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She is currently working on a document dating back to 1588. This document concerns tariffs between different parties and countries, as well as the question of who should pay what. The pensioner had no difficulty copying the first two pages: “In the name of the Most Holy Trinity, Amen,” the handwritten document begins. But the first challenge lies on page three.

Historical facts help understanding

“The last letter is ‘t’, and it can be preceded by ‘e’, ​​’w’ or ‘r'” because All the squiggles,” Sander muses. In this case, group leader Vivian Popkin, research assistant at FGHO, who runs the “Hanse.Quellen.Read!” project. “He was taken care of, helped quickly: it says ‘framed’ there,” she says. If a letter cannot be deciphered at all, volunteers can first look at letters from other words or try to understand the context. To do this, Heinrich Fischl pulls some historical facts from his sleeve.

The volunteers are passionate about history

Wiechell is another volunteer participant – he lives near Lübeck, had his first contact with Hanseatic history at school and is clearly passionate about the subject. For him, better understanding the city’s history is part of his self-image. He also wants to interest a wider audience in Hanseatic history, and explains his motivations. Together the group tackles the following problem: the right name! Names are generally difficult, says Weichel, and you can sometimes get them wrong.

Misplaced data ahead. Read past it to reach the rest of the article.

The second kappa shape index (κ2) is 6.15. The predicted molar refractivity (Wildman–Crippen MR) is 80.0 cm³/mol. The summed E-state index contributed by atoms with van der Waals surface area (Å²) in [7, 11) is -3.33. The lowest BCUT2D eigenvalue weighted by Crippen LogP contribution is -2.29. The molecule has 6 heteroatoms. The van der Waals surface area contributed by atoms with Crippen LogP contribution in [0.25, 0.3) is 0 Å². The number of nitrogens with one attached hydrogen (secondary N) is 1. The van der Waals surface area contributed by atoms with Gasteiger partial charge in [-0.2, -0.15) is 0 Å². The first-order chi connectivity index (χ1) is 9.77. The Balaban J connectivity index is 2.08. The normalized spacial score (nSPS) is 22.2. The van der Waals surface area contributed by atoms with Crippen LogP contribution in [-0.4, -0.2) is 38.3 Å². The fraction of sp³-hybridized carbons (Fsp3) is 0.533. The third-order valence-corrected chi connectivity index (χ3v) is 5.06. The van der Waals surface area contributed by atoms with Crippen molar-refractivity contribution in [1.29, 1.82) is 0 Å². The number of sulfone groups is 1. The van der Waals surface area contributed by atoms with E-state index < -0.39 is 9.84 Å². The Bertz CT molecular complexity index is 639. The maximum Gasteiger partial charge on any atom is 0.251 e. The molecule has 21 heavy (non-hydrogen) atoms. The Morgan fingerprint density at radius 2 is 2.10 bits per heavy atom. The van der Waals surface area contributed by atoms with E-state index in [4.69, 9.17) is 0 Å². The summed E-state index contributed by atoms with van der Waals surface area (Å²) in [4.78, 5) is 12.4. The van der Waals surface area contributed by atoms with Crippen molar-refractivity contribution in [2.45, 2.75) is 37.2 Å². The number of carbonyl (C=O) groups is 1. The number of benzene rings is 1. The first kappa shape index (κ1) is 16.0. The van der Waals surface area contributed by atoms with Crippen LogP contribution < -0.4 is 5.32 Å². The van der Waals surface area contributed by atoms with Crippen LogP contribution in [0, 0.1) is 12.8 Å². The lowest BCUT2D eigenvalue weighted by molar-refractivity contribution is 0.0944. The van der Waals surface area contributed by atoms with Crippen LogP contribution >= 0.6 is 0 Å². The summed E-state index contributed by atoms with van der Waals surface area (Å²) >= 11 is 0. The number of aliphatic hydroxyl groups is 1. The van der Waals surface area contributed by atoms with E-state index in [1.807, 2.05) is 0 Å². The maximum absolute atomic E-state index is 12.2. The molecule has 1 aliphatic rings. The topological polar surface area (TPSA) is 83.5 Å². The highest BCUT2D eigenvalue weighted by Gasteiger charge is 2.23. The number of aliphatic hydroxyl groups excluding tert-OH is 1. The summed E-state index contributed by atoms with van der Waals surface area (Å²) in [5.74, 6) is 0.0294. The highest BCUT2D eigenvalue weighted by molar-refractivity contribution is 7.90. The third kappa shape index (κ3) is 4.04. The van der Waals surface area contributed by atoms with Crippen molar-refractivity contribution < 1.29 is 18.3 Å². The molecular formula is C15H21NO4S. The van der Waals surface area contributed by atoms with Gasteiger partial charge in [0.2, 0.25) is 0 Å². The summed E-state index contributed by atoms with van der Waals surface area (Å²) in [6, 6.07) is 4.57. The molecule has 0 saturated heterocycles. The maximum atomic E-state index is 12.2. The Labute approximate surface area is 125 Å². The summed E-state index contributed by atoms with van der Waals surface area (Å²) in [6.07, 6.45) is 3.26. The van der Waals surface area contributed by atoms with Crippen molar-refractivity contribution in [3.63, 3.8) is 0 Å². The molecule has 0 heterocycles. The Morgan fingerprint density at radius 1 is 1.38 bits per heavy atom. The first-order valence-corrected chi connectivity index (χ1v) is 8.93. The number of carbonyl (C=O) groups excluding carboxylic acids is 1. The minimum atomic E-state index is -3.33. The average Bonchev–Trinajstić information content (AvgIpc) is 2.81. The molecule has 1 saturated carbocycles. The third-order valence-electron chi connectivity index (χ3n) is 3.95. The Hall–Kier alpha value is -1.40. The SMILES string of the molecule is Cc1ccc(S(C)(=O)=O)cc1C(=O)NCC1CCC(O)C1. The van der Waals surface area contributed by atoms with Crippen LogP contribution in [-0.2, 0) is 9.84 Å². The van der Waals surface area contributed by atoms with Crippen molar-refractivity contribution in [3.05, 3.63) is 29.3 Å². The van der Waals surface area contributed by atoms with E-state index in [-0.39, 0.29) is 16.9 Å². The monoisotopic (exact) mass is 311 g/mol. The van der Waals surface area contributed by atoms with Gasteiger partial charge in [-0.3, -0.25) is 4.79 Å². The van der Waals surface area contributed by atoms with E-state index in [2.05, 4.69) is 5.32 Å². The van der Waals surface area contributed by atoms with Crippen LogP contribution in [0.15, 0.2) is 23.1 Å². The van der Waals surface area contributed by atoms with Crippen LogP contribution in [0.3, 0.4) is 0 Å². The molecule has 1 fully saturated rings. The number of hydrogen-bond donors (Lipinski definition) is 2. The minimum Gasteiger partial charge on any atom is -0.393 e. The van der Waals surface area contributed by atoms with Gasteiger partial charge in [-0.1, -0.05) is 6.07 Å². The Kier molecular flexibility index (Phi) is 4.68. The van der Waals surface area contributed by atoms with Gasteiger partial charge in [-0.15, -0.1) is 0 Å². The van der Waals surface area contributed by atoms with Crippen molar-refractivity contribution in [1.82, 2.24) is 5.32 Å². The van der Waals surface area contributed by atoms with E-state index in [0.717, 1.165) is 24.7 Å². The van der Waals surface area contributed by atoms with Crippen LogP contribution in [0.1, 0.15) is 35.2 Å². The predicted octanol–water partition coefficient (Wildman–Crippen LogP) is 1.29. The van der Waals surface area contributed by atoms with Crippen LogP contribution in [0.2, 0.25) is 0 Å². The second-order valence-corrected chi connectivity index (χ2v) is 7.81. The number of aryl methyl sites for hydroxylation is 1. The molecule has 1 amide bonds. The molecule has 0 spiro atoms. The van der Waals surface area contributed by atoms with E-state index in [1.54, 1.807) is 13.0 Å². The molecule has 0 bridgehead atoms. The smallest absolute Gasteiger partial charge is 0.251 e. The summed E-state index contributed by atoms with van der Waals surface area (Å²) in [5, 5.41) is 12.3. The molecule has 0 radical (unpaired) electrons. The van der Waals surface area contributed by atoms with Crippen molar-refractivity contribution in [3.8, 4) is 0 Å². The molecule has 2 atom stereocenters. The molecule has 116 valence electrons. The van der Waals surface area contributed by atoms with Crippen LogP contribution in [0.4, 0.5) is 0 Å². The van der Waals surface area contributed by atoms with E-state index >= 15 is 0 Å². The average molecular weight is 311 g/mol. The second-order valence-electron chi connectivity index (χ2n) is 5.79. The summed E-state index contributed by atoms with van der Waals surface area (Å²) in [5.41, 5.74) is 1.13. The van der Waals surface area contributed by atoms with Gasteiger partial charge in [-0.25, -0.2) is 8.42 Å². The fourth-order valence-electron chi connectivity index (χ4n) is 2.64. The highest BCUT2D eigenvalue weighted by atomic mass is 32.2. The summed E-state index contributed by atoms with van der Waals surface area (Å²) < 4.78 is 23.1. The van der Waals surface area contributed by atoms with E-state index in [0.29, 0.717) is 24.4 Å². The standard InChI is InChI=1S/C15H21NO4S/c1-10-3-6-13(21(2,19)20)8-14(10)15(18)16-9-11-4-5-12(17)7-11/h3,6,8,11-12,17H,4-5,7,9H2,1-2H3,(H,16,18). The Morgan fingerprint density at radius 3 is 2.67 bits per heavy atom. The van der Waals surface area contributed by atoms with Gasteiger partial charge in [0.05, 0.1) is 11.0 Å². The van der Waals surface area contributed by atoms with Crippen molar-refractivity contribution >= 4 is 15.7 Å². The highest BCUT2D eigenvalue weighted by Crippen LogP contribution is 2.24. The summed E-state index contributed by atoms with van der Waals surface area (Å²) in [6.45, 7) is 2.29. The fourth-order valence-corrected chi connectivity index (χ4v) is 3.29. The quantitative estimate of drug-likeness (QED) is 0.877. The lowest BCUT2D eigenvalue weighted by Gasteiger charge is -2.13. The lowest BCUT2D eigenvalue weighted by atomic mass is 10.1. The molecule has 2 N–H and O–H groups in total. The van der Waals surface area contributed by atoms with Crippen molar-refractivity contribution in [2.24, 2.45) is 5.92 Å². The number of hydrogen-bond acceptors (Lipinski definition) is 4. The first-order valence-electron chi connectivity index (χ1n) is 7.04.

Because here too, volunteers have to struggle with the writer’s severely curved handwriting. That’s why they check lists of people, name cards and the Lübeck city council’s website. It is a difficult task for the team that cannot be solved once and for all – after a few minutes of thinking and research, Mr. Johan Lödergkusen became Mr. Lederjkosen. If the words cannot be deciphered without any doubt, you can mark it accordingly in the transcription software. This is better than entering something incorrect.

Citizen Science: Citizens support science